Keloid and Hypertrophic Acne Scars: Raised Acne Scars & Treatment
Raised Acne Scars
Keloid and Hypertrophic are all different types of raised acne scarring.
The Journal of Molecular Science’s Rei Ogawa notes, “Keloids and hypertrophic scars are caused by cutaneous injury and irritation, which includes acne. Notably, superficial injuries that do not reach the reticular dermis never cause keloidal and hypertrophic scarring. This suggests that these pathological scars are due to injury to this skin layer and the subsequent aberrant wound healing therein. ”
This means that acne scarring that is raised, meaning keloid or hypertrophic scarring, is only caused when the scarring, inflammation and injury was deep enough that it reached the reticular dermis layer. Less severe types of acne scarring will not be raised, these will fall into the other categories of scarring.
Hypertrophic vs Keloid Scars
What is the difference between hypertrophic and keloid scars?
The Journal of Molecular Science explains that clinicians define hypertrophic scars as scars that do not grow beyond the boundaries of the original wound and keloids as scars that spread into the surrounding normal skin.
This means hypertrophic scars are ones that stay within the original wound boundary while keloids expand beyond the original wound healing and turning into a scar.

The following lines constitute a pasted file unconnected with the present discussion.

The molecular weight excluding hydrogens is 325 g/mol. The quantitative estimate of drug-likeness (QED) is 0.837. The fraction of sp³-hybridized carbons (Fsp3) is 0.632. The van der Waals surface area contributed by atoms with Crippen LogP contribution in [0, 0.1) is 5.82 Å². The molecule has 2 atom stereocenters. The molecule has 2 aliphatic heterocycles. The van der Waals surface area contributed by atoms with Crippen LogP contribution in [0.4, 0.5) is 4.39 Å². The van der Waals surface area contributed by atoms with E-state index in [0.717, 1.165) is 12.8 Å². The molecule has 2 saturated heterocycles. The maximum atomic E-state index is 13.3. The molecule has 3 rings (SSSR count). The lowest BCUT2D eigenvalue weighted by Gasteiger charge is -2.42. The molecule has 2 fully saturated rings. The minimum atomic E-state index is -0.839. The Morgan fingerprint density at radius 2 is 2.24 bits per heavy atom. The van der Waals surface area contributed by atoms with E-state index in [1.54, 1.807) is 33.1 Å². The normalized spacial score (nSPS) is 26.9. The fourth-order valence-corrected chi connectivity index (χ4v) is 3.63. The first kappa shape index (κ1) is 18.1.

Chronic inflammation and inflammatory disorders are linked to people who have raised hypertrophic and keloid acne scarring.
Treatment of hypertrophic and keloid scars:
The Journal of Molecular Science paper explains how to treat raised scarring including hypertrophic and keloid scars:
Treatments that act by reducing inflammation are the most effective in treating these types of raised scarring. These include corticosteroid injection/tape/ointment, radiotherapy, cryotherapy, compression therapy, stabilization therapy, 5-fluorouracil (5-FU) therapy, and surgical methods that reduce skin tension.
- Corticosteroid injection/tape/ointment
- Compression therapy
- Stabilization therapy
- 5-fluorouracil (5-FU) therapy
- Surgical methods that reduce skin tension
You can visit your local dermatologist to learn more about how best to treat your hypertrophic or keloid raised scarring.